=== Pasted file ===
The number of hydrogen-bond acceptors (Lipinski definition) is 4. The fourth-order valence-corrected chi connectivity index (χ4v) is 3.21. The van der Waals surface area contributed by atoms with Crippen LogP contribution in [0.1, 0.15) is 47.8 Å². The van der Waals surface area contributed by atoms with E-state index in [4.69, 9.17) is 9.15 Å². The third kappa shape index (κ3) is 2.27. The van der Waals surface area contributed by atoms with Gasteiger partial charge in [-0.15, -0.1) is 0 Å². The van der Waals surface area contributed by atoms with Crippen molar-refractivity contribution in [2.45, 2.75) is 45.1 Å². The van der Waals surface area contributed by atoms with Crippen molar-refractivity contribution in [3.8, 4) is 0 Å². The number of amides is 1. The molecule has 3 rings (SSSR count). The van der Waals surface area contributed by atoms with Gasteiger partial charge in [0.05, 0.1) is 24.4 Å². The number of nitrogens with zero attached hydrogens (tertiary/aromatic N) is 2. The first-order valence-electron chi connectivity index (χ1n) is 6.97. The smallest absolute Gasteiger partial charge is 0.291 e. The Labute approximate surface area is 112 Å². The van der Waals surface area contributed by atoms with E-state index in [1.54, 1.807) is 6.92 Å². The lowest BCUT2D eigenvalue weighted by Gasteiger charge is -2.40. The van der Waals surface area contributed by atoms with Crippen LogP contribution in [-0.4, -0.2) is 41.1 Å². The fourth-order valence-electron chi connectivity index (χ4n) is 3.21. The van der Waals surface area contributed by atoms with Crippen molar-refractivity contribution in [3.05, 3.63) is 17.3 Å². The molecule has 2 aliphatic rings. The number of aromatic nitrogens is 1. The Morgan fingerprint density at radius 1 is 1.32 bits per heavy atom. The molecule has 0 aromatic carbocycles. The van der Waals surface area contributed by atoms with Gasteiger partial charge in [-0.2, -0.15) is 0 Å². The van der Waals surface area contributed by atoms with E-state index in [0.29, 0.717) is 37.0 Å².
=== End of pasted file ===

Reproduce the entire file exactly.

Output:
The number of hydrogen-bond acceptors (Lipinski definition) is 4. The fourth-order valence-corrected chi connectivity index (χ4v) is 3.21. The van der Waals surface area contributed by atoms with Crippen LogP contribution in [0.1, 0.15) is 47.8 Å². The van der Waals surface area contributed by atoms with E-state index in [4.69, 9.17) is 9.15 Å². The third kappa shape index (κ3) is 2.27. The van der Waals surface area contributed by atoms with Gasteiger partial charge in [-0.15, -0.1) is 0 Å². The van der Waals surface area contributed by atoms with Crippen molar-refractivity contribution in [2.45, 2.75) is 45.1 Å². The van der Waals surface area contributed by atoms with Crippen molar-refractivity contribution in [3.8, 4) is 0 Å². The number of amides is 1. The molecule has 3 rings (SSSR count). The van der Waals surface area contributed by atoms with Gasteiger partial charge in [0.05, 0.1) is 24.4 Å². The number of nitrogens with zero attached hydrogens (tertiary/aromatic N) is 2. The first-order valence-electron chi connectivity index (χ1n) is 6.97. The smallest absolute Gasteiger partial charge is 0.291 e. The Labute approximate surface area is 112 Å². The van der Waals surface area contributed by atoms with E-state index in [1.54, 1.807) is 6.92 Å². The lowest BCUT2D eigenvalue weighted by Gasteiger charge is -2.40. The van der Waals surface area contributed by atoms with Crippen LogP contribution in [-0.4, -0.2) is 41.1 Å². The fourth-order valence-electron chi connectivity index (χ4n) is 3.21. The van der Waals surface area contributed by atoms with Crippen molar-refractivity contribution in [3.05, 3.63) is 17.3 Å². The molecule has 2 aliphatic rings. The number of aromatic nitrogens is 1. The Morgan fingerprint density at radius 1 is 1.32 bits per heavy atom. The molecule has 0 aromatic carbocycles. The van der Waals surface area contributed by atoms with Gasteiger partial charge in [-0.2, -0.15) is 0 Å². The van der Waals surface area contributed by atoms with E-state index in [0.29, 0.717) is 37.0 Å².